Prakas 465 delivers a minimum wage boost for employees in Cambodia’s textile, garment and footwear sector.

Released in early October 2018, Prakas No. 465 concerns the Minimum Wage Determination for Workers in Cambodia’s Textile Garment and Footwear Sector in 2019. After debate by Cambodia’s Labour Advisory Committee, the Prakas will come into effect from 1 January 2019, and deliver a 7% monthly minimum wage increase for textile workers.

While the Labour Advisory Committee voted for a minimum wage of $177, Prime Minister Hun Sen added $5 to that amount, effectively raising it to $182.

Minimum Wage Increases

In practical terms, the minimum wage rates introduced for 2019 break down as follows:

  • The minimum wage for workers in the textile, garment and footwear sector is set at $182 per month.
  • The minimum wage for probationary workers is set at $177 per month (rising to $182 after the probationary period).
  • Piecework which results in wages lower than the minimum rate shall be made up to $182 per month by employers (and up to $177 for probationary employees). Piecework wages exceeding the monthly minimum wage will be paid at the higher amount.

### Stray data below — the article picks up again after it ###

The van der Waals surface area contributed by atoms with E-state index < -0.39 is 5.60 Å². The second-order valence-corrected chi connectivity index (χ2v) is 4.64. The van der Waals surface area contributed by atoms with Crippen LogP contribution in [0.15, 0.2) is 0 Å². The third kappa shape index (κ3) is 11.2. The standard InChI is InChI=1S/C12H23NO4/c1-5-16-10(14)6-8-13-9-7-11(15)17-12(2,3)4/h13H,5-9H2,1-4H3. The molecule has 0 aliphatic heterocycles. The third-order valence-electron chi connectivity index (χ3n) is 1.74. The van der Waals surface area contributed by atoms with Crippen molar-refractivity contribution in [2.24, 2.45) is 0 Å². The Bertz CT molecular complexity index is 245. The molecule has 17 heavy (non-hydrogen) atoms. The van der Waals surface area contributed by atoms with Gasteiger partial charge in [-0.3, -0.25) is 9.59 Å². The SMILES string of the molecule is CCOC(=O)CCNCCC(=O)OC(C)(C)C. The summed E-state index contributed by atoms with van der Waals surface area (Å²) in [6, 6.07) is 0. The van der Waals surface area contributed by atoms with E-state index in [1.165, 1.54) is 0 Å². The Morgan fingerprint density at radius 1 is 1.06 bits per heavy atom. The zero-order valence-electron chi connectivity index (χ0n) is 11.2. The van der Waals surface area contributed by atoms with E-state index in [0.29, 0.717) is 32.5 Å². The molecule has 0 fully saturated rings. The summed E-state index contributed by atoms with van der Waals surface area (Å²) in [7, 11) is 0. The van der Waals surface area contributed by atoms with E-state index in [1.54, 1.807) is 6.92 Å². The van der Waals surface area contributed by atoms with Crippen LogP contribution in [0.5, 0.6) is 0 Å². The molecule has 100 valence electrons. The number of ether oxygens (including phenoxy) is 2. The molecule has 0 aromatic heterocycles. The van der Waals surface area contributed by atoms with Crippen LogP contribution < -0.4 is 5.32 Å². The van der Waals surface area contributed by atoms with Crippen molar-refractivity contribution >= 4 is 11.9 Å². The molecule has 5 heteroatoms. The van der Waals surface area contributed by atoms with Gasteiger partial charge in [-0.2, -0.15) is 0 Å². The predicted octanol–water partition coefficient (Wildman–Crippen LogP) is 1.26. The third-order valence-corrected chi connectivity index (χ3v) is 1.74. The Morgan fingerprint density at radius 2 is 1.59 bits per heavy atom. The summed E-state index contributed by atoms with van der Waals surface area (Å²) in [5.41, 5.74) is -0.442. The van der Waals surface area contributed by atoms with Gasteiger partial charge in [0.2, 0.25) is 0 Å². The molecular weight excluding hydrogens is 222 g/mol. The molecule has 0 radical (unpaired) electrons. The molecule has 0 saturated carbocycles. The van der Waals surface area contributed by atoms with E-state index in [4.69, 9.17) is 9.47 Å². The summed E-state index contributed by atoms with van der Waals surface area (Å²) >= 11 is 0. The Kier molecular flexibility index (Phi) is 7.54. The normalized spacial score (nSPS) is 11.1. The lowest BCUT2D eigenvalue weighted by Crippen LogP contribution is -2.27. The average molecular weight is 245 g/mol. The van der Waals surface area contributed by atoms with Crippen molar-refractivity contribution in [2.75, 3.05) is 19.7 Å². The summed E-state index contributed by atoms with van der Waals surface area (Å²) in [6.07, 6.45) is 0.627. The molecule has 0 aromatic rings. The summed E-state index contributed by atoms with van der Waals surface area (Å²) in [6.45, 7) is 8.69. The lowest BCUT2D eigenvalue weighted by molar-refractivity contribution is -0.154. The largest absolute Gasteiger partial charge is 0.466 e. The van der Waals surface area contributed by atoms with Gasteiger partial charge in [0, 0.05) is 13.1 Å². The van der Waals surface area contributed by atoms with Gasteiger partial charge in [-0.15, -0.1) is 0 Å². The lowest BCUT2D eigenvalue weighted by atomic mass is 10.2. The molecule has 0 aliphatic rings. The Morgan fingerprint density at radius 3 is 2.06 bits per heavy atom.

• All associated benefits of employment are unaffected by the Prakas and remain the same.

Economic Growth

The minimum wage increase was part of an election promise made by Hun Sen and is buoyed by recent economic success: the textile, garment and footwear sector generates $7 billion per year for Cambodia’s economy and employs around 700,000 workers.

With that in mind, some industry figures argued that Prakas 465 hasn’t gone far enough: President of the Cambodian Alliance of Trade Unions, Yang Sophorn, pointed out that the minimum wage increase fell short of their proposed monthly rate of $189 and would not allow workers to keep up with inflation or “live with dignity”. On the other hand, Cambodian business figures have argued that the wage increase will make Cambodia less competitive with neighbouring countries, and particularly with Vietnam, where the minimum wage is $184 per month but electricity and transportation costs are lower.

Despite union concerns and growing levels of international competition, Cambodia’s textile industry is experiencing positive growth - and currently benefiting from a trade deal with the United States which saw exports grow by 16.1% in 2017.

For more insight into Cambodia’s business landscape and payroll regulations, browse activpayroll’s global payroll resources...

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